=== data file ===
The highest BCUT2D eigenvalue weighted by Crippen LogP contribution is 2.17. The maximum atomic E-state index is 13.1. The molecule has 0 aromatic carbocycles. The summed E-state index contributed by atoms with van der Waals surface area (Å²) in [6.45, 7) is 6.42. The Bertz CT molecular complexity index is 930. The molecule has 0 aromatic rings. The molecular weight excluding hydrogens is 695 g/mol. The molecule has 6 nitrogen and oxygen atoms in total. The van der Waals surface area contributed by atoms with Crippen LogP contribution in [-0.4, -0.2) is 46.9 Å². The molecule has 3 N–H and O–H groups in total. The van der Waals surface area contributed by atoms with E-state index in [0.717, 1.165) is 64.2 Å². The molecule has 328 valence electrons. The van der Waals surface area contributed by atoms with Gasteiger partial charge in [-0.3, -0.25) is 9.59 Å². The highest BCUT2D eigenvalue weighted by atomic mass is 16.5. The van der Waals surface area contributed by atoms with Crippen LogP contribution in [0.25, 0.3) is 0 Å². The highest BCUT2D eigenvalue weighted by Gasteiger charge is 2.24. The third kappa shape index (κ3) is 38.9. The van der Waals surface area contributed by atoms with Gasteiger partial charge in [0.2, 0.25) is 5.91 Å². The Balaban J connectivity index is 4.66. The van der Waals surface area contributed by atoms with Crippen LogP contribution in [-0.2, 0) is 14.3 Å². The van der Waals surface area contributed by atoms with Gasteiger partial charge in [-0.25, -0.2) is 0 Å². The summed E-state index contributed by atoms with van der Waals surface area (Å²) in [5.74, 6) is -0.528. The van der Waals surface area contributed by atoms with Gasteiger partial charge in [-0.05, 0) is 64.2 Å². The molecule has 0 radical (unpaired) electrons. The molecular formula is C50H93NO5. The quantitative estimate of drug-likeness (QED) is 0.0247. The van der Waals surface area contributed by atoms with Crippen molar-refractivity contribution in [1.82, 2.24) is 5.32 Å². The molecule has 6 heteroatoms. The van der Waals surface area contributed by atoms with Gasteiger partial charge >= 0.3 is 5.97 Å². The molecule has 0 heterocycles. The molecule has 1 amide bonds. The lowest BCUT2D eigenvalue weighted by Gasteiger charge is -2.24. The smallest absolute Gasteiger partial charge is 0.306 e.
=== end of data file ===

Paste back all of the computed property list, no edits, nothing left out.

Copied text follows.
The highest BCUT2D eigenvalue weighted by Crippen LogP contribution is 2.17. The maximum atomic E-state index is 13.1. The molecule has 0 aromatic carbocycles. The summed E-state index contributed by atoms with van der Waals surface area (Å²) in [6.45, 7) is 6.42. The Bertz CT molecular complexity index is 930. The molecule has 0 aromatic rings. The molecular weight excluding hydrogens is 695 g/mol. The molecule has 6 nitrogen and oxygen atoms in total. The van der Waals surface area contributed by atoms with Crippen LogP contribution in [-0.4, -0.2) is 46.9 Å². The molecule has 3 N–H and O–H groups in total. The van der Waals surface area contributed by atoms with E-state index in [0.717, 1.165) is 64.2 Å². The molecule has 328 valence electrons. The van der Waals surface area contributed by atoms with Gasteiger partial charge in [-0.3, -0.25) is 9.59 Å². The highest BCUT2D eigenvalue weighted by atomic mass is 16.5. The van der Waals surface area contributed by atoms with Crippen LogP contribution in [0.25, 0.3) is 0 Å². The highest BCUT2D eigenvalue weighted by Gasteiger charge is 2.24. The third kappa shape index (κ3) is 38.9. The van der Waals surface area contributed by atoms with Gasteiger partial charge in [0.2, 0.25) is 5.91 Å². The Balaban J connectivity index is 4.66. The van der Waals surface area contributed by atoms with Crippen LogP contribution in [-0.2, 0) is 14.3 Å². The van der Waals surface area contributed by atoms with Gasteiger partial charge in [-0.25, -0.2) is 0 Å². The summed E-state index contributed by atoms with van der Waals surface area (Å²) in [5.74, 6) is -0.528. The van der Waals surface area contributed by atoms with Gasteiger partial charge in [-0.05, 0) is 64.2 Å². The molecule has 0 radical (unpaired) electrons. The molecular formula is C50H93NO5. The quantitative estimate of drug-likeness (QED) is 0.0247. The van der Waals surface area contributed by atoms with Crippen molar-refractivity contribution in [1.82, 2.24) is 5.32 Å². The molecule has 6 heteroatoms. The van der Waals surface area contributed by atoms with Gasteiger partial charge >= 0.3 is 5.97 Å². The molecule has 0 heterocycles. The molecule has 1 amide bonds. The lowest BCUT2D eigenvalue weighted by Gasteiger charge is -2.24. The smallest absolute Gasteiger partial charge is 0.306 e.